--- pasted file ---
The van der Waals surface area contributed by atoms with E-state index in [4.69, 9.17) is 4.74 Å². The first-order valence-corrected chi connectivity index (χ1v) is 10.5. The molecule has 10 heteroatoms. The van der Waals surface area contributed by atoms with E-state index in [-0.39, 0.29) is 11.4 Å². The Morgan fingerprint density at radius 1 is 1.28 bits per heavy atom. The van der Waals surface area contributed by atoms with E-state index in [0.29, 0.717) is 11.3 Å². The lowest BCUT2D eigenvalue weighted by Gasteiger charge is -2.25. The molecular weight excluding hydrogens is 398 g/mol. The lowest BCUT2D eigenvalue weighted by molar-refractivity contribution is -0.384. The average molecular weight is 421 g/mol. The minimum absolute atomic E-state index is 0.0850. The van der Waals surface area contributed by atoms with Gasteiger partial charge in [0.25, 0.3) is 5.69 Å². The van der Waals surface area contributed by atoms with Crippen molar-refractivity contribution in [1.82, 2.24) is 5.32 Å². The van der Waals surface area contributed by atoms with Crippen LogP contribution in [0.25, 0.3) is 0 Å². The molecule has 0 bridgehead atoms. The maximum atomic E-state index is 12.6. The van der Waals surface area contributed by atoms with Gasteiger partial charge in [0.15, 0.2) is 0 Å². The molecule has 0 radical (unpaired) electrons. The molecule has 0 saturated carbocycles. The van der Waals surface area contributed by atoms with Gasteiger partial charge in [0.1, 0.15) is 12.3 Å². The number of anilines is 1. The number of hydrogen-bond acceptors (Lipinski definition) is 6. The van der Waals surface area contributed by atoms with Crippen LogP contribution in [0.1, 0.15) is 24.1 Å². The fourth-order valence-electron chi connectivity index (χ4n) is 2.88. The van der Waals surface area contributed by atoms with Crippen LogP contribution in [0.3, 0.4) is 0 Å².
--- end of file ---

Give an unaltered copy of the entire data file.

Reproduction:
The van der Waals surface area contributed by atoms with E-state index in [4.69, 9.17) is 4.74 Å². The first-order valence-corrected chi connectivity index (χ1v) is 10.5. The molecule has 10 heteroatoms. The van der Waals surface area contributed by atoms with E-state index in [-0.39, 0.29) is 11.4 Å². The Morgan fingerprint density at radius 1 is 1.28 bits per heavy atom. The van der Waals surface area contributed by atoms with E-state index in [0.29, 0.717) is 11.3 Å². The lowest BCUT2D eigenvalue weighted by Gasteiger charge is -2.25. The molecular weight excluding hydrogens is 398 g/mol. The lowest BCUT2D eigenvalue weighted by molar-refractivity contribution is -0.384. The average molecular weight is 421 g/mol. The minimum absolute atomic E-state index is 0.0850. The van der Waals surface area contributed by atoms with Gasteiger partial charge in [0.25, 0.3) is 5.69 Å². The van der Waals surface area contributed by atoms with Crippen molar-refractivity contribution in [1.82, 2.24) is 5.32 Å². The van der Waals surface area contributed by atoms with Crippen LogP contribution in [0.25, 0.3) is 0 Å². The molecule has 0 bridgehead atoms. The maximum atomic E-state index is 12.6. The van der Waals surface area contributed by atoms with Gasteiger partial charge in [0.15, 0.2) is 0 Å². The molecule has 0 radical (unpaired) electrons. The molecule has 0 saturated carbocycles. The van der Waals surface area contributed by atoms with Gasteiger partial charge in [0.1, 0.15) is 12.3 Å². The number of anilines is 1. The number of hydrogen-bond acceptors (Lipinski definition) is 6. The van der Waals surface area contributed by atoms with Crippen LogP contribution in [0.1, 0.15) is 24.1 Å². The fourth-order valence-electron chi connectivity index (χ4n) is 2.88. The van der Waals surface area contributed by atoms with Crippen LogP contribution in [0.3, 0.4) is 0 Å².